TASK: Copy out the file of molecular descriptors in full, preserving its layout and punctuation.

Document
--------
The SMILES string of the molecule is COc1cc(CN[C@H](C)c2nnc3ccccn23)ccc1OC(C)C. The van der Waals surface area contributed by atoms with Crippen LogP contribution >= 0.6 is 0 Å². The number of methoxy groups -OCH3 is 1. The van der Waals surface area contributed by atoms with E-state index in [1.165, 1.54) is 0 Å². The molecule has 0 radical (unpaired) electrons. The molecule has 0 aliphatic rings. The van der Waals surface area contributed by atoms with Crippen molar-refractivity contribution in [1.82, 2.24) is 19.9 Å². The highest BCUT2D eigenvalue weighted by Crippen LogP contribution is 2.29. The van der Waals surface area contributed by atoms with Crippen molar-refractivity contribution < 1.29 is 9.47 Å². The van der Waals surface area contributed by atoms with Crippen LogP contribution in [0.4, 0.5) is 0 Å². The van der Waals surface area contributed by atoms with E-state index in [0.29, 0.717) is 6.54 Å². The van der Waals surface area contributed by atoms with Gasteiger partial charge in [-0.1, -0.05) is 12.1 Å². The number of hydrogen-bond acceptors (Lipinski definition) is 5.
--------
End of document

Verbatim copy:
The SMILES string of the molecule is COc1cc(CN[C@H](C)c2nnc3ccccn23)ccc1OC(C)C. The van der Waals surface area contributed by atoms with Crippen LogP contribution >= 0.6 is 0 Å². The number of methoxy groups -OCH3 is 1. The van der Waals surface area contributed by atoms with E-state index in [1.165, 1.54) is 0 Å². The molecule has 0 radical (unpaired) electrons. The molecule has 0 aliphatic rings. The van der Waals surface area contributed by atoms with Crippen molar-refractivity contribution in [1.82, 2.24) is 19.9 Å². The highest BCUT2D eigenvalue weighted by Crippen LogP contribution is 2.29. The van der Waals surface area contributed by atoms with Crippen molar-refractivity contribution < 1.29 is 9.47 Å². The van der Waals surface area contributed by atoms with Crippen LogP contribution in [0.4, 0.5) is 0 Å². The van der Waals surface area contributed by atoms with E-state index in [0.29, 0.717) is 6.54 Å². The van der Waals surface area contributed by atoms with Gasteiger partial charge in [-0.1, -0.05) is 12.1 Å². The number of hydrogen-bond acceptors (Lipinski definition) is 5.